Skin-to-skin contact is credited with having health benefits for newborns. Getty

“As mothers, we instinctively recognize the advantages, which is why we become anxious when we are separated from our baby,” says Clara María García, spokeswoman for the breastfeeding support groups in the Murcia region. “To have this right recognized by law is a step in the right direction. It is, however, actually just restoring something that had been the norm throughout history, but which was lost with the introduction of health protocols regarding deliveries and intrusive measures. We went backwards and now we are catching up.”

In Spain overall, the chances of a mother and child being allowed to bond right after birth depend on the hospital and whether the medical team involved in the delivery is aware of its benefits, says García de León.

Concepción Martínez, a midwife and the deputy chief of nursing at Virgen de la Arrixaca Hospital in Murcia, is excited by the new legislation. This busy center, which delivers more babies than anywhere else in the country (7,400 in 2017), has been practicing kangaroo care with natural births since 2012, and last year adopted it with planned cesareans.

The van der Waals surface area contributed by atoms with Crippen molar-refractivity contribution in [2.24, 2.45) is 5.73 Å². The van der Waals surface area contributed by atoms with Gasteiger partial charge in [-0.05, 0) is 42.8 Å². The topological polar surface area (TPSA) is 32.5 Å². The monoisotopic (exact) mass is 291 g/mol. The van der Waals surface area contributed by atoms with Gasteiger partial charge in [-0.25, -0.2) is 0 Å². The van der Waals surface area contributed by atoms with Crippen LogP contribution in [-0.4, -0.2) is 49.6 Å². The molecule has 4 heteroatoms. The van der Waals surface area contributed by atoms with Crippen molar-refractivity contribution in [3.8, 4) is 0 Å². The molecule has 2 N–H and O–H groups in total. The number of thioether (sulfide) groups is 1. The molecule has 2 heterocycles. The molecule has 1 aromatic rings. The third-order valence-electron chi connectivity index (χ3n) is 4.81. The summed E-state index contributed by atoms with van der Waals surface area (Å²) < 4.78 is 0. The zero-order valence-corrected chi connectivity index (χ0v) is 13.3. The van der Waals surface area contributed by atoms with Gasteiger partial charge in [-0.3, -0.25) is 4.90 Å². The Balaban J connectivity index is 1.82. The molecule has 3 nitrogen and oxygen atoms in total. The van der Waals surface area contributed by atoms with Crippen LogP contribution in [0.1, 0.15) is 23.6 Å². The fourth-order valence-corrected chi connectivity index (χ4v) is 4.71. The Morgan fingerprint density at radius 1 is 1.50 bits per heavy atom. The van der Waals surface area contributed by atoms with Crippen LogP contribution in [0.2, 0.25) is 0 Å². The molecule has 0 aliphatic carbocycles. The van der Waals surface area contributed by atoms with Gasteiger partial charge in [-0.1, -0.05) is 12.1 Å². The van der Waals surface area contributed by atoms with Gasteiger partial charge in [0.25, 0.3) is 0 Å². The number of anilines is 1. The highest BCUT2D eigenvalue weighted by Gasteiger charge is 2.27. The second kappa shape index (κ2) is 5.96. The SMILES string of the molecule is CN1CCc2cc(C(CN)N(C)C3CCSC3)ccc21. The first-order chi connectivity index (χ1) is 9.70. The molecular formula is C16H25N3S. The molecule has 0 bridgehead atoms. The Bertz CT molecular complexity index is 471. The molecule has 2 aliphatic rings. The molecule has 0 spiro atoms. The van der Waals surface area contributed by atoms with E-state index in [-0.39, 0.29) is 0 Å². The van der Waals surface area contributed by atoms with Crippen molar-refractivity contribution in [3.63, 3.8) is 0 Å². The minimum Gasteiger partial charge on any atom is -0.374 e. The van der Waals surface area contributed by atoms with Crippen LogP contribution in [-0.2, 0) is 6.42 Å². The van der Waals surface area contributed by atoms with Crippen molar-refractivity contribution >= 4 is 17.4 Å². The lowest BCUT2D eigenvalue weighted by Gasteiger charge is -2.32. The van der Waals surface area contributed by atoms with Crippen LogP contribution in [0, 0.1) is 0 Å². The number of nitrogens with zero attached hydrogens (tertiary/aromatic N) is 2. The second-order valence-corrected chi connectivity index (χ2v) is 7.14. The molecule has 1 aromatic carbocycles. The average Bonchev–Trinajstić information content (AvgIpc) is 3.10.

Local health centers were treating newborns without any prior medical history beyond what the mother could tell them about it

Teresa Romá, Association of Healthcare Users

Martínez recognizes that there are certain professionals who prefer to separate babies from their mothers after birth to clean, dress and examine them. But, she adds, a healthy baby does not need this kind of attention. “The law means that all professionals will have to respect [skin-to-skin contact], and that the protocol indicating the medical exceptions for separating a baby from the mother is clear,” she says. “Midwives, nurses and pediatricians will now be questioned on their motives for separating mother and child because, if it’s not justified, the family can report it.”